London’s Interiors

Designing for Londoners since 2002

Home Building Projects – Frequently Asked Questions

Home Building Projects – Frequently Asked Questions

The project duration will have been estimated at the contract stage. It should be remembered however that any delays or changes to schedules of work could affect the project length.

I am worried my home may turn into a building site?

This is obviously a concern to all of our customers and no matter what you might expect, you can never truly prepare yourself.

You should always choose a company that is fully insured and who take pride in making sure their customers feel, as much as possible, at ease during the process.

If you have any specific concerns,  let them know and they can address them accordingly.

What are Building Regulations?

Building Regulations are what all building works have to adhere to, whether it is fire, escape and access, or trip hazards. Everything is set out within the government building regulations, which all building work must be carried out to.

What are PDRs?

Permitted Development Rights are certain criteria that apply to works that can be carried out on your home, without planning permission.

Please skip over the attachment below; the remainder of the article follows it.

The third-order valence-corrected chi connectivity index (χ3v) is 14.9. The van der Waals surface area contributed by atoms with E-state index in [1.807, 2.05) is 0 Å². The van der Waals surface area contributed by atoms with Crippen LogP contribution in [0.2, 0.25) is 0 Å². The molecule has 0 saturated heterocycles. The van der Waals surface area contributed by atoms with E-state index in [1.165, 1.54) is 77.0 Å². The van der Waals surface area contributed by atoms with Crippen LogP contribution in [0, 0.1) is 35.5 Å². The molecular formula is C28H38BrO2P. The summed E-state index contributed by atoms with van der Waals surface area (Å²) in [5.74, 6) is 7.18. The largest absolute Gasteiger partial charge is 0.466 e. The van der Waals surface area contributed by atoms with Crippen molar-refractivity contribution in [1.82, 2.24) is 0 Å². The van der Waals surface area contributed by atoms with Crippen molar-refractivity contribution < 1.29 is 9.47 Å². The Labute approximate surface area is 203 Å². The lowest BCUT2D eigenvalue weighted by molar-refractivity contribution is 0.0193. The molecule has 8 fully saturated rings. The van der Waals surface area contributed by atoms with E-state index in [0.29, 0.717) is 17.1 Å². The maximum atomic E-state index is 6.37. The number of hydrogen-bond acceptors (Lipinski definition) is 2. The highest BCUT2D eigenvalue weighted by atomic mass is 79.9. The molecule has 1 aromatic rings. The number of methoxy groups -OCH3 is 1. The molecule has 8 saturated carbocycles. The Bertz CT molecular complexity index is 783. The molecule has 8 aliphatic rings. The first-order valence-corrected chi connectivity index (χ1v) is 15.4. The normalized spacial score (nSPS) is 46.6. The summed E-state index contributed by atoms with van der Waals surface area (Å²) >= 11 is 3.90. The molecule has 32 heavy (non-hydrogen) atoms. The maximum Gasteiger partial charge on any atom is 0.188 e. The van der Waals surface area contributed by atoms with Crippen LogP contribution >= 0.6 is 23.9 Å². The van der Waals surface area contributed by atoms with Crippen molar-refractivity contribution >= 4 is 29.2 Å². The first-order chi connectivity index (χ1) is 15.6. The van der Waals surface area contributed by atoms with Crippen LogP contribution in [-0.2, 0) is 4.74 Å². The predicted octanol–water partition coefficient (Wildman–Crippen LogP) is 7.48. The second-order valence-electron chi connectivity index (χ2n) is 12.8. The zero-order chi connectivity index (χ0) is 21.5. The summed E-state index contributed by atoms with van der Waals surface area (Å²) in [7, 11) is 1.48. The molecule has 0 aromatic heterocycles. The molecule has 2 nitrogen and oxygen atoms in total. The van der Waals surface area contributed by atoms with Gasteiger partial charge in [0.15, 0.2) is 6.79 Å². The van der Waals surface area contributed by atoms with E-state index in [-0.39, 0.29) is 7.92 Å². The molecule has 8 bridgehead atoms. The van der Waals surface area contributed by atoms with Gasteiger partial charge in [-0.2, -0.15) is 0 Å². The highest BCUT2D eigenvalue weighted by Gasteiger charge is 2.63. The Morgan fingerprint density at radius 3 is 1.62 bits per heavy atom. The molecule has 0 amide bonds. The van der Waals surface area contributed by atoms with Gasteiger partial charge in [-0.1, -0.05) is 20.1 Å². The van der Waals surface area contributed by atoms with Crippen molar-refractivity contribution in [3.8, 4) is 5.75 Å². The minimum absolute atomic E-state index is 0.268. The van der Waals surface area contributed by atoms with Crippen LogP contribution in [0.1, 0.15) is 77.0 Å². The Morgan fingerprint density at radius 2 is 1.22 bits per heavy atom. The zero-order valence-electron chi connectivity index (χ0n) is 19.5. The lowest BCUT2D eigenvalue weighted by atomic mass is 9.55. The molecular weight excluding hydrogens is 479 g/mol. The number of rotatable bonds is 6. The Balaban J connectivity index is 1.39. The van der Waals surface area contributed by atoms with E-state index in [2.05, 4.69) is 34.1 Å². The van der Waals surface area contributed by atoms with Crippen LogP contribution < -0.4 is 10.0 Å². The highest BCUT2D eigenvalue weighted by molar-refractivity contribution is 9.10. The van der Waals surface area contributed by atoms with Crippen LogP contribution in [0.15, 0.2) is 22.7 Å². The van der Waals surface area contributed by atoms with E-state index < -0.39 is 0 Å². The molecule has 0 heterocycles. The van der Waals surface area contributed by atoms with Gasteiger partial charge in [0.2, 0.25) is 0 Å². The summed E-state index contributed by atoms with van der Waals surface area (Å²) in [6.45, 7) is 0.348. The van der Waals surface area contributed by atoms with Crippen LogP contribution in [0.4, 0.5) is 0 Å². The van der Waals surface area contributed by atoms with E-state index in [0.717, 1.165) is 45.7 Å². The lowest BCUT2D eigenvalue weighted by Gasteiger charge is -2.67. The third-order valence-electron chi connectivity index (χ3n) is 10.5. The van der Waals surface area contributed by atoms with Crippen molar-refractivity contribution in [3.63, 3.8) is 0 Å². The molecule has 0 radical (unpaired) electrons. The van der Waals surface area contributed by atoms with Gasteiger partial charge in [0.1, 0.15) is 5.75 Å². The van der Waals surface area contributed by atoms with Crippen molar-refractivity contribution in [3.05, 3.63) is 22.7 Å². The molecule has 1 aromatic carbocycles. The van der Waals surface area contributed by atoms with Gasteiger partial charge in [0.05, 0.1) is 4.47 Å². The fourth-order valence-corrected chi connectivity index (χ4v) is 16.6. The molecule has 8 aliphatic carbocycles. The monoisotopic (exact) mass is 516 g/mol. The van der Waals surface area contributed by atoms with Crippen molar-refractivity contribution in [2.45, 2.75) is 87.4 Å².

A lot of projects nowadays do not need planning permission but do ask if you are not sure.

What is a Party Wall?

The Party Wall Act of 1996 was brought in to protect walls and foundations of walls between neighbours.

Any work that you carry out to a shared wall or foundation will fall under the Party Wall Act. Most builders do not offer a party wall service but can offer advice on how to go about gaining a party wall agreement.

Do contractors guarantee their works?

As standard, most builders will offer 6 months defects liability period for all of our their projects. This period of cover takes into account faulty products sourced and fitted by the company.

Unfortunately, it would not include issues that have occurred as a result of pre-existing problems, work done by customer’s suppliers or products sourced by the customer.

Do I need to move out?

This is always a good idea if you are having large scale works carried out.

It does create efficiencies in the costs and if you are intending to move out at any stage, make sure you tell your builder ahead of time and they can schedule in site activities to tie in with this.

It can be quite demanding to have building works on your home. If moving out is not an option, then a well-timed holiday or staying with friends and family can really help give you some time away from the project.

To Stay or To Go During a Home Renovation: The Pros and Cons

How do I choose a good supplier?

Choosing a supplier for the various features of your new build can be difficult as it seems there are so many options out there.

One of the most common problems that people come across when it comes to finding the right features for your build is finding the perfect windows and door that won’t cause any additional problems with the running of the work going on in the house.

It is recommended that you use a company that has:

  • A wide range of options
  • Exactly what you are looking for